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Thursday, August 22, 2013

Guantánamo Officials Accused of Inventing ‘Fifty Shades of Grey’ Rumor

After a Congressional delegation was given a tour of the Guantánamo Bay prison recently, one member of the group recounted an anecdote.

“Rather than the Koran, the book that is requested most” by the detainees is “Fifty Shades of Grey,” Representative Jim Moran, Democrat of Virginia, told The Huffington Post in July. “They’ve read the entire series in English, but we were willing to translate it,” he said of the erotic novels. “I guess there’s not much going on, these guys are going nowhere, so what the hell.”

A spokeswoman for Representative Moran, who advocates closing Guantánamo, confirmed the account to Reuters, though the prison itself declined to comment.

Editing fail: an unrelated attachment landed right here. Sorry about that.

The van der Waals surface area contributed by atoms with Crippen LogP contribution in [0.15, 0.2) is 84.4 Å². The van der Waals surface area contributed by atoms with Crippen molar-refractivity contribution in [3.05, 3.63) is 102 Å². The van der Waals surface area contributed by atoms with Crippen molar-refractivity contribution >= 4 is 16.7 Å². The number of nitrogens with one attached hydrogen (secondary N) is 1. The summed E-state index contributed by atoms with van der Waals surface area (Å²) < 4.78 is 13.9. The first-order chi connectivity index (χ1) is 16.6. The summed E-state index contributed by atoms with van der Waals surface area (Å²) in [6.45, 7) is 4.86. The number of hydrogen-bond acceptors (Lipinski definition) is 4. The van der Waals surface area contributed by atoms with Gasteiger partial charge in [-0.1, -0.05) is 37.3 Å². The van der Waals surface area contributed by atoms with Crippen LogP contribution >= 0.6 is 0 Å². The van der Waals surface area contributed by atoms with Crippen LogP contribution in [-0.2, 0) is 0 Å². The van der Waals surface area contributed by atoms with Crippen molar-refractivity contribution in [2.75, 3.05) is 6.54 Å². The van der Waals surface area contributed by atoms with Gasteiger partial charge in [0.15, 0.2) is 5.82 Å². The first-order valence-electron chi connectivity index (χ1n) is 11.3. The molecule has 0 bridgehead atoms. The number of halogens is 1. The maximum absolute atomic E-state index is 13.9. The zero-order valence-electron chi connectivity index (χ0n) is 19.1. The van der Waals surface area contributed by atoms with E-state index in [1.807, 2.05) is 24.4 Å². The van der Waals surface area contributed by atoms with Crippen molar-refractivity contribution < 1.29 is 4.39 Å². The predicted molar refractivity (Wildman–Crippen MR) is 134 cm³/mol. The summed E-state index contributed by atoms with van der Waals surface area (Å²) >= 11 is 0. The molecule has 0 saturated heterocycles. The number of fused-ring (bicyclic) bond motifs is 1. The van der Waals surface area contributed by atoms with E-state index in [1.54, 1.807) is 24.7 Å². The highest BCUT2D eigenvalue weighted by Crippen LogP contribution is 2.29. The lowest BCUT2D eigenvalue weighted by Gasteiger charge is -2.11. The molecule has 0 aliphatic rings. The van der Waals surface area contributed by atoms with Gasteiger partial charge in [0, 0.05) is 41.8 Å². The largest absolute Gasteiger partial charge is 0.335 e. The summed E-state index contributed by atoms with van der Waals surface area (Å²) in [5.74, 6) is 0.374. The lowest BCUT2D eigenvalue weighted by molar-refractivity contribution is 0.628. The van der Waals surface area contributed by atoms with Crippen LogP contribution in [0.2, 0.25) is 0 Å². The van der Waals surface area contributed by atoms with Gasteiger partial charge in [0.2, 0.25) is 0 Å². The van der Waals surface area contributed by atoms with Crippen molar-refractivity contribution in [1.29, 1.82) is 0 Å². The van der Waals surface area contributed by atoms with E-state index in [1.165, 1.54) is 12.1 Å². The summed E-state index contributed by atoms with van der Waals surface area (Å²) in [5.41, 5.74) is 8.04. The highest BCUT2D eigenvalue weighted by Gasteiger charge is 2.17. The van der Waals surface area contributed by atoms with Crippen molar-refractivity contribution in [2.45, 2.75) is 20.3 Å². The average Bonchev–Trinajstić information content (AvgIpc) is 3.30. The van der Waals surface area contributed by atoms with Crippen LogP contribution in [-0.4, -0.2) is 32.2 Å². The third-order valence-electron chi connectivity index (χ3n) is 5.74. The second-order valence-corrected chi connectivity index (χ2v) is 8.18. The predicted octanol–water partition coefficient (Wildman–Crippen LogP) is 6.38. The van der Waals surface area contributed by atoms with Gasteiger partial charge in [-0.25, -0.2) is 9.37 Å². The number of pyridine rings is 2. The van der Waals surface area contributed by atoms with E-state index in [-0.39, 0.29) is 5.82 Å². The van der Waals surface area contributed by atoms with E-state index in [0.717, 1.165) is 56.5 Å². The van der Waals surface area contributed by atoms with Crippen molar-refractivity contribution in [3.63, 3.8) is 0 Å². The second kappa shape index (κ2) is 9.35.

The story â€" which had some of the world’s most avowed Islamic extremists reading a novel described as “mommy porn” for its popularity among middle-aged women, in an environment where reading material is strictly controlled â€" seemed too good to be true.

Largely, it seems, it may have been, according to a report by The Associated Press. A lawyer for one of the men said that prison guards had given his client, Ammar al-Baluchi, a nephew of Khalid Shaikh Mohammed, a contraband copy of the book only after Representative Moran’s comments appeared. It might have been a joke, said the lawyer, James Connell, or an attempt to discredit his client.

Another lawyer, James Harrington, who represents Ramzi bin al-Shibh, accused of participating in the Sept. 11 plot, said his client had not read the book. “I don’t know where it’s coming from,” he said. “It’s something that clearly was planted with this congressman who comes back to Washington and makes a big deal about it, all of which is designed to paint a picture of our clients and the other detainees here which is just not accurate.”